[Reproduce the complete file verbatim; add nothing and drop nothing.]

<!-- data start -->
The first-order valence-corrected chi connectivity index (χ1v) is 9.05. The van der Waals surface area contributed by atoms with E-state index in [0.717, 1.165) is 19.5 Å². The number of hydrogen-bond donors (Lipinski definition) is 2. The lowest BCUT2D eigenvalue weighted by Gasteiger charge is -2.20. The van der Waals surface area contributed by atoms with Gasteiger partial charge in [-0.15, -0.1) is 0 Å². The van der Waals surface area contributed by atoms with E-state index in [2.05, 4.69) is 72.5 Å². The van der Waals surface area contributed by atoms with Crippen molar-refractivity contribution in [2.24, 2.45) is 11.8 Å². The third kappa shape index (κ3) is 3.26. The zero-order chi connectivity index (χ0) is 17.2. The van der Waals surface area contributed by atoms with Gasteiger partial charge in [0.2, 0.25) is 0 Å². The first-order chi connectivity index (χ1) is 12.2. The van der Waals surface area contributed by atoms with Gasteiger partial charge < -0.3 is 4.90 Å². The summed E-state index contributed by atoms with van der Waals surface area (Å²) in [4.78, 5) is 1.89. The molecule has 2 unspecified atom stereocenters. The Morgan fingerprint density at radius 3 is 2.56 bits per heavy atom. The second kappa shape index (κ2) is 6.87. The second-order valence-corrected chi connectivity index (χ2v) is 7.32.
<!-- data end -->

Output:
The first-order valence-corrected chi connectivity index (χ1v) is 9.05. The van der Waals surface area contributed by atoms with E-state index in [0.717, 1.165) is 19.5 Å². The number of hydrogen-bond donors (Lipinski definition) is 2. The lowest BCUT2D eigenvalue weighted by Gasteiger charge is -2.20. The van der Waals surface area contributed by atoms with Gasteiger partial charge in [-0.15, -0.1) is 0 Å². The van der Waals surface area contributed by atoms with E-state index in [2.05, 4.69) is 72.5 Å². The van der Waals surface area contributed by atoms with Crippen molar-refractivity contribution in [2.24, 2.45) is 11.8 Å². The third kappa shape index (κ3) is 3.26. The zero-order chi connectivity index (χ0) is 17.2. The van der Waals surface area contributed by atoms with Gasteiger partial charge in [0.2, 0.25) is 0 Å². The first-order chi connectivity index (χ1) is 12.2. The van der Waals surface area contributed by atoms with Gasteiger partial charge < -0.3 is 4.90 Å². The summed E-state index contributed by atoms with van der Waals surface area (Å²) in [4.78, 5) is 1.89. The molecule has 2 unspecified atom stereocenters. The Morgan fingerprint density at radius 3 is 2.56 bits per heavy atom. The second kappa shape index (κ2) is 6.87. The second-order valence-corrected chi connectivity index (χ2v) is 7.32.